"are run entirely by people"

                    And thats a problem, because it leads to arguments. Arguments at the table stop the game and interrupt the flow. The more fair and good the system is, the less arguments you're gonna have. That's one of the reasons i never got into Mage The Ascension/Awakening. Too much arguments over and over again about what can i do at this level, what is vulgar or not etc. Awakening did a better job in this regard, but still ends up in a lot of arguments. In this case, the rules are open on purpose, to allow free flow of magic, so arguments is a must.

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                    • #55
                      Originally posted by Zulmaran View Post
                      Its like saying that its the players fault if the video game your are playing has low security and allows hacks, because they shouldn't abuse it. No way, the fault is with the game, that didn't plan on this.
                      What's the difference between a video game hack, and a video game fan mod?

                      Simple: There isn't a structural difference. The difference is the perception of intent. Video game hacks are "bad" because they violate the implicit social contract, esp. in multiplayer games, of winning based on skill at the game. Mods are "good" because they are perceived to improve the fun of the game; esp. in single player games where what mods you use or not don't impact anyone else's play.

                      A video game "bad hack" is no different that people rules lawyering to avoid the spirit of the rules to farm Beats. It's a violation of social contract and expectations, rather than an inherent flaw in the game. If it wasn't making things unfun for someone (like all of us that are perfectly happy with the Beat rules and would prefer the proclamations of it being bad to be toned back to just being not to individuals' preferences), then it's like a mod: something you get to do to make the game yours.

                      Originally posted by Zulmaran View Post
                      In this case, the rules are open on purpose, to allow free flow of magic, so arguments is a must.
                      I've been playing Ascension and Awakening (and similar things like Ars Magica) for over 20 year. I can count the number of table arguments about the magic rules I've been in on one hand.

                      I have seen vast more table arguments in supposedly more tightly controlled systems precisely because they're more tightly controlled and edge cases are harder to adjudicate.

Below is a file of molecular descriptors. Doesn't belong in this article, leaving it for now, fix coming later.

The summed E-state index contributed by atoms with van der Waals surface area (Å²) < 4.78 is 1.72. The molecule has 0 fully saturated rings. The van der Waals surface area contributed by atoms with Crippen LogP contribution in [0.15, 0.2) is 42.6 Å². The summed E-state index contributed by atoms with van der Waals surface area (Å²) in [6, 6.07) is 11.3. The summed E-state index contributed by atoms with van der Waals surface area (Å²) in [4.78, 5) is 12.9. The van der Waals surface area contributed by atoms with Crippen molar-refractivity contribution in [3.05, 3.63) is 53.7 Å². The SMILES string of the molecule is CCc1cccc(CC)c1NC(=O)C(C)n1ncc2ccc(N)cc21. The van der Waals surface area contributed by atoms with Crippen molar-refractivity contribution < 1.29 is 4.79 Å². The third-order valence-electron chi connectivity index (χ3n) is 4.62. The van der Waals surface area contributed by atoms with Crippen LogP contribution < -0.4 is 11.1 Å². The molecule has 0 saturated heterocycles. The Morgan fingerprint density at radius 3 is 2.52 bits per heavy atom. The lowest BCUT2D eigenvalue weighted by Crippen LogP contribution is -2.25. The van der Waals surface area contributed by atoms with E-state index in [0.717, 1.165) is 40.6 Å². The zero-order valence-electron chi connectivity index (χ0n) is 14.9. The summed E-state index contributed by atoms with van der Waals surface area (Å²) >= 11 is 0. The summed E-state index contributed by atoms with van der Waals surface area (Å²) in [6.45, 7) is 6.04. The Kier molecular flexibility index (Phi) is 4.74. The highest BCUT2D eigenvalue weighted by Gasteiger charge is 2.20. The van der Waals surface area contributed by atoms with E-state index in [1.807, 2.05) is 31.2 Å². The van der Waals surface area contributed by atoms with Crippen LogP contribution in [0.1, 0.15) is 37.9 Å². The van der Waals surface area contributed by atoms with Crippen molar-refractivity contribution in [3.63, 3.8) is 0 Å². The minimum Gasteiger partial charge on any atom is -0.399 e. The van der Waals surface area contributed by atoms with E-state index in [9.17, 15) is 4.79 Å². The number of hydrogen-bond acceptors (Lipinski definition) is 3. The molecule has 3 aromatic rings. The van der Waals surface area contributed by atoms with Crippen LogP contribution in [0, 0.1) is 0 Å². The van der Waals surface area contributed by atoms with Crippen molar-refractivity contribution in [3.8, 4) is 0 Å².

Originally posted by 21C Hermit View Post
                      At the risk of threadcapping (does it even apply to necroed ones like this?), I must exclaim,

                      Not this again.
                      Yeah... I have to admit I'm having flashbacks to the old "grandma with a gun" debates.

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                      • #56
                        Originally posted by Zulmaran View Post
                        I see your point Satchel, but even so, there are systems that are more open to abuse than others. This one is. Everyone agrees that in D&D 3.5 wizards were OP in high levels etc. There are mechanics that are simply bad ideas.
                        Here's the thing: "You get Beats from resolving Conditions" is not geometrically-scaling class utility.

                        "Abusing" the system means the ST has more things to throw at you because you're engaging with the hazards of the setting, divesting yourself of useful advantages, and otherwise living dangerously in a setting where a large part of why the supernatural is willfully ignored by mortals is because it is volatile and dangerous.

                        The players who do not "abuse" the way Conditions are designed to work advance more slowly with the benefit being that their characters have more control over their actions and are less at risk of lasting damage.

                        And thats a problem, because it leads to arguments. Arguments at the table stop the game and interrupt the flow. The more fair and good the system is, the less arguments you're gonna have.
                        If your table is producing outcomes that are causing arguments, that is a thing you have to be on top of regardless of how experience works. Making sure everybody's expectations for the game are in line is your job, not the game's.